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There has been ongoing debate regarding the use of voltage overscaling along with error resilience techniques for ultra low power operation of scaled CMOS logic. The issue is whether to build enough design margin into future electronic systems so that errors do not impact the Quality of Service of the end application or to allow errors to occur and correct them using error tolerance mechanisms. Specific signal processing algorithms have been shown to be inherently tolerant to errors. However, large general purpose processors experience virtually zero errors under supply voltage scaling up to a certain scaling level and then exhibit “massive errors” or “complete breakdown”. The problem is made worse by the fact that low power design methodologies force devices to be sized in such a way as to make a large number of circuit paths “critical”. Under all of the above constraints, what is the best way to build low power systems of the future using deeply scaled CMOS technologies? Is the use of voltage overscaling along with error resilience techniques realistic? Can we allow errors to occur and compensate for them with high confidence? Under what conditions will design guardbanding be absolutely necessary? If we do let errors occur periodically, will customers buy the associated products and is there a marketplace for such error-resilient ICs?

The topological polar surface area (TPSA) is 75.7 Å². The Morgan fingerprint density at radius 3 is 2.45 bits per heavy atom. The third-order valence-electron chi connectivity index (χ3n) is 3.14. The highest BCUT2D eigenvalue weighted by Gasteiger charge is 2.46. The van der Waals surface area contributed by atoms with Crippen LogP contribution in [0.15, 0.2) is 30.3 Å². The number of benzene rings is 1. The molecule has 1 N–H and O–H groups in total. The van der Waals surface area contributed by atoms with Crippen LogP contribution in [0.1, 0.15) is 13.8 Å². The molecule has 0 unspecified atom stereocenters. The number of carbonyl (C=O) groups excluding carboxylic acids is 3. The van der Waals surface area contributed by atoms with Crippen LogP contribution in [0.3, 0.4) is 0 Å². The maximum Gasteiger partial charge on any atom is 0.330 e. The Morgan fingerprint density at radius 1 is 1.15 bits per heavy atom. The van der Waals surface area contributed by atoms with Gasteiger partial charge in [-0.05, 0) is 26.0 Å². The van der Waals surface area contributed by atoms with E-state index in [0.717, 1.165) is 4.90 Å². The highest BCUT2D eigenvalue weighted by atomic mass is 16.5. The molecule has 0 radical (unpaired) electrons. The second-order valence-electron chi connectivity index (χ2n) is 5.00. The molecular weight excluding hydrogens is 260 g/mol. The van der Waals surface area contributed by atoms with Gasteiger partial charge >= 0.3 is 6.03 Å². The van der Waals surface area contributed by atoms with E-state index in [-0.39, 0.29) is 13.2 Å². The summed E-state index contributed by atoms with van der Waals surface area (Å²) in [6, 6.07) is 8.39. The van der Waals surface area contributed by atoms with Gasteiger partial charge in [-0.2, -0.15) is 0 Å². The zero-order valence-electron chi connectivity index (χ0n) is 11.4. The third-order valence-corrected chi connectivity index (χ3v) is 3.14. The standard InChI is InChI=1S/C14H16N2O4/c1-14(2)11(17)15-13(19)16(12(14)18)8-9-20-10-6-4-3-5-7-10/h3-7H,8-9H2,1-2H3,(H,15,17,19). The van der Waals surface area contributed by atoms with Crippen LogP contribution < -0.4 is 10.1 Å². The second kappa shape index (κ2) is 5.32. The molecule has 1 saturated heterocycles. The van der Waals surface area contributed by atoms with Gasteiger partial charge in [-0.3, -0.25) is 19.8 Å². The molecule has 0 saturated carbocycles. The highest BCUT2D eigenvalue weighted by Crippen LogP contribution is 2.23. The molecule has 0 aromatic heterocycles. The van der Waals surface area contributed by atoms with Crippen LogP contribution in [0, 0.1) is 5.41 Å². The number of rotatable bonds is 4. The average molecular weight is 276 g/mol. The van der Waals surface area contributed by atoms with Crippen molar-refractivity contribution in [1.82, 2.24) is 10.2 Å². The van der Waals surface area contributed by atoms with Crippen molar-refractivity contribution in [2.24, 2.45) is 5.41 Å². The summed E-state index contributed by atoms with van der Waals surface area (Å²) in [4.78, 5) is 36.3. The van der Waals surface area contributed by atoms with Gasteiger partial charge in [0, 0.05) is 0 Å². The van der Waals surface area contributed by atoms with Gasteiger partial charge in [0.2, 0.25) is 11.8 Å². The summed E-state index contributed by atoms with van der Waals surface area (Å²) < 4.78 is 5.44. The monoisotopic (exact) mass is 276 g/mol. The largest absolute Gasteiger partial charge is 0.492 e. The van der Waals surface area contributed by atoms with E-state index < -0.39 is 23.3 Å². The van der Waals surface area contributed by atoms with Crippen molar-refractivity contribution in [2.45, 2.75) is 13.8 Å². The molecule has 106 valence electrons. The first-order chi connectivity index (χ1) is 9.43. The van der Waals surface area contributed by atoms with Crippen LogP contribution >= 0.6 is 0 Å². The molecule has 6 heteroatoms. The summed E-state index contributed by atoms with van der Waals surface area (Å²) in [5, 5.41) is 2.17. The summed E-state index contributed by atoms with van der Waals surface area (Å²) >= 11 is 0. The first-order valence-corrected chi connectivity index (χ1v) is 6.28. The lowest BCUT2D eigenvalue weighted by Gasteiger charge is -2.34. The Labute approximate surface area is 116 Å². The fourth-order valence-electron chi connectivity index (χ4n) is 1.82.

Date of Conference: 24-26 June 2009